From previous research which Wendy and I have undertaken for Heritage Open Days at the King Street meeting house we understand that the Friar Street meeting house was:

  1. Probablybuiltinthesecondhalfofthe1600’s.ItwassoldbytheQuakersin1806, then converted to cottages at some point.
  2. Thesecottagesweredemolishedandin1891averylargeDrillHallwasbuilton the site now occupied by the bus garage. Photos show that between the drill hall and Friar Street was an associated parade ground. The gravestones of the Quaker cemetery (if any) must have been removed before the drill hall and parade ground were built.
  3. AssumingthattheDrillHallandthebusgaragearenotthesamebuilding,in1920 the bus garage was built. It was in use until about two years ago. What I would like to bring to the attention of Quakers is that if it becomes necessary to lift Quaker burials from the 1600’s and 1700’s, the Council are very concerned that they act according to the law, and in a respectful way. But Quakers do not have “consecrated ground” for our burials. Also unless the gravestones have been laid flat and buried, (which I do not expect), there will be no means of identifying the

individuals. I do not know of a plan of the graveyard such as has survived for the King Street meeting house garden.

For my own part I value the information that the archaeologists are finding about the early meeting house(s) on the site (the first in Hereford), but I would not place any extra burden on the archaeologists if bones must be moved. I would not seek a ‘service (meeting) on reburial’, but I am writing this so that our meeting may collectively determine what it feels is required.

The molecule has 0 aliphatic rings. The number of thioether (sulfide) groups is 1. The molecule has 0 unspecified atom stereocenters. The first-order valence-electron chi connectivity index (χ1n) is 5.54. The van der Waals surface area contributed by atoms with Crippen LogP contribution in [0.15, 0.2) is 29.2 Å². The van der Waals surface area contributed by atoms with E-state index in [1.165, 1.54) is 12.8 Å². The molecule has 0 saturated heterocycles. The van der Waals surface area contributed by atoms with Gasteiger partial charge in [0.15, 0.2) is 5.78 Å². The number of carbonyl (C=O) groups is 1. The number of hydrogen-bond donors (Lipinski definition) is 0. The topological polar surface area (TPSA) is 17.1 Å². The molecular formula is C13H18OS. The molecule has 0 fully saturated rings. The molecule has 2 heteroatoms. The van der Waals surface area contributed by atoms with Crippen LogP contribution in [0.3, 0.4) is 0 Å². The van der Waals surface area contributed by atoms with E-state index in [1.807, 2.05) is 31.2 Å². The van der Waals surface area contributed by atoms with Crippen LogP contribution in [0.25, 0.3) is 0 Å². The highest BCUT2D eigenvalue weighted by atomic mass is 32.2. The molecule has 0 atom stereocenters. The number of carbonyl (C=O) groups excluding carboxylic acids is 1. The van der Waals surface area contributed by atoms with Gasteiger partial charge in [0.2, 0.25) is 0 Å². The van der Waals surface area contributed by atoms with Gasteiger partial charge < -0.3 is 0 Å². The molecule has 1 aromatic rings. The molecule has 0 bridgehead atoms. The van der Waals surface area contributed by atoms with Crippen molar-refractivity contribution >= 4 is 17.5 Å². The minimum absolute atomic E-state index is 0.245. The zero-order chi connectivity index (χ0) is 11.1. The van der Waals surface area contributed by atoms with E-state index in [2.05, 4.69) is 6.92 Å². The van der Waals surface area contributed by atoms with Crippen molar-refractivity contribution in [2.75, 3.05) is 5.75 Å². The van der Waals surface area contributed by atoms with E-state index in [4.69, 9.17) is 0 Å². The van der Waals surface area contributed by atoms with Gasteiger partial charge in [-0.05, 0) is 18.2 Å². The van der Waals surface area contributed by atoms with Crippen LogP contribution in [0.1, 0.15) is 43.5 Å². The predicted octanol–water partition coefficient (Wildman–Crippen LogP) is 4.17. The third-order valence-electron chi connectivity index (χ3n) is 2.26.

Hereford Food Bank

There will be a collection made for the Food Bank in Hereford on the last Sunday every month (bring and share lunch day). The box and a bag will be in Room 1, and items will be taken to the Food bank the following day.

Please bring:

  •   TINS – hot or cold foods, vegetables, fruit, rice pudding
  •   DRY GOODS – Smash potato, rice, powdered milk, custard, instant coffee, sugar
  •   GENERAL – UHT milk, pasta sauces, jam, marmalade, instant / microwave meals
  •   HYGIENE – shampoo, toothpaste, soap, household cleaners such as washing up

liquid and detergent.
Up to 1,000 people a year benefit from this service in Hereford.

For further information about Quakers, please contact: Clerk: Ruth Stanier –

Please submit copy in writing for the next newsletter (February 2018) to the editor, Liz Chave – by 22nd January